Monday, April 19, 2010

Creating Conflict

Every story needs conflict, not just mysteries or thrillers. Romances need conflict, so do Sci-Fi novels, even Humor pieces and Mainstream. Not all of it, in any genre, is physical. Conflict can be psychological, mental, the tug and pull of opposing ideologies, man versus nature, man versus woman, man versus animal, man ... boy, man is contrary, isn't he?

As you write, and especially as you re-write, you need to be aware of the conflict in your story. Rarely do authors have to lessen the conflict. Usually, the problem is revving it up.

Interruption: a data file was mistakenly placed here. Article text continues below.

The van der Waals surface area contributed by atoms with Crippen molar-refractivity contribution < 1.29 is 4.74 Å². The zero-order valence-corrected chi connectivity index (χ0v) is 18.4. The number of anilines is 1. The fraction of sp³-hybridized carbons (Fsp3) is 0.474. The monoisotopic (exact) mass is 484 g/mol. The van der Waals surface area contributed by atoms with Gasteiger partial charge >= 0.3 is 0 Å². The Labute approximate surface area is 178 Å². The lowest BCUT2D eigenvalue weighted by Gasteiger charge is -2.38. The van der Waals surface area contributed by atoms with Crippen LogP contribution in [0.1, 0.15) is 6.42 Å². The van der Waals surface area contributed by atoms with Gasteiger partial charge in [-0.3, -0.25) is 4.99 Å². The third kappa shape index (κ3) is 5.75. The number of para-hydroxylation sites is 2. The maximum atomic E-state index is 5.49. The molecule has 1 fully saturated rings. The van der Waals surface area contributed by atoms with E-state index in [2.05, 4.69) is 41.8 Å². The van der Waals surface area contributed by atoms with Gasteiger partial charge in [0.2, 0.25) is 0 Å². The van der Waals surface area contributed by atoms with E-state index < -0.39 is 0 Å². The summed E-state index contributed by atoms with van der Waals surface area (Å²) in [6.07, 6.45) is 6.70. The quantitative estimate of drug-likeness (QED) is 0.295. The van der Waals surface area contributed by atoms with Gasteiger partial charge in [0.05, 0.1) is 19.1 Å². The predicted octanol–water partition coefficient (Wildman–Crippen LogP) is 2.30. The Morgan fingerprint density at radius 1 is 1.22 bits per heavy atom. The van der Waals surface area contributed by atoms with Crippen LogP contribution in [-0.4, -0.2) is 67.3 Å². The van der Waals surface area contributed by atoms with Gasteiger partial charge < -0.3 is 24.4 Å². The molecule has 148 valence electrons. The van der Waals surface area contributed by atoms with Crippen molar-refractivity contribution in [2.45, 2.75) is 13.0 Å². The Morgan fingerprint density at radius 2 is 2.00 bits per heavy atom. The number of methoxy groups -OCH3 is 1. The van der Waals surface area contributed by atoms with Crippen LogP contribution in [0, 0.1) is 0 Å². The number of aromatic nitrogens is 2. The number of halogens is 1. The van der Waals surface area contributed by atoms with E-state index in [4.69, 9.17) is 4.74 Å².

As you work on your story, here are some things to keep in mind:

As much as possible, keep the action on stage. As readers, we don't want to be told what happened. We want to see it occur. Whether that conflict is a physical fight, an argument, a debate, sexual tension, or whatever, let us live it along with the characters. Maybe it's hard for you to write about the subject or maybe it's difficult to get the dialogue right ... all the more reason for you to put it on stage.

As the story progresses, the problems facing the characters, especially the protagonist, should get tougher and tougher to solve. The tension should wind tighter. The conflict should become more important. Obviously, some problems will be resolved along the way, but don't be too quick to get your protagonist out of trouble. Just when he or she gets out of one situation and takes a deep breath, put them in another.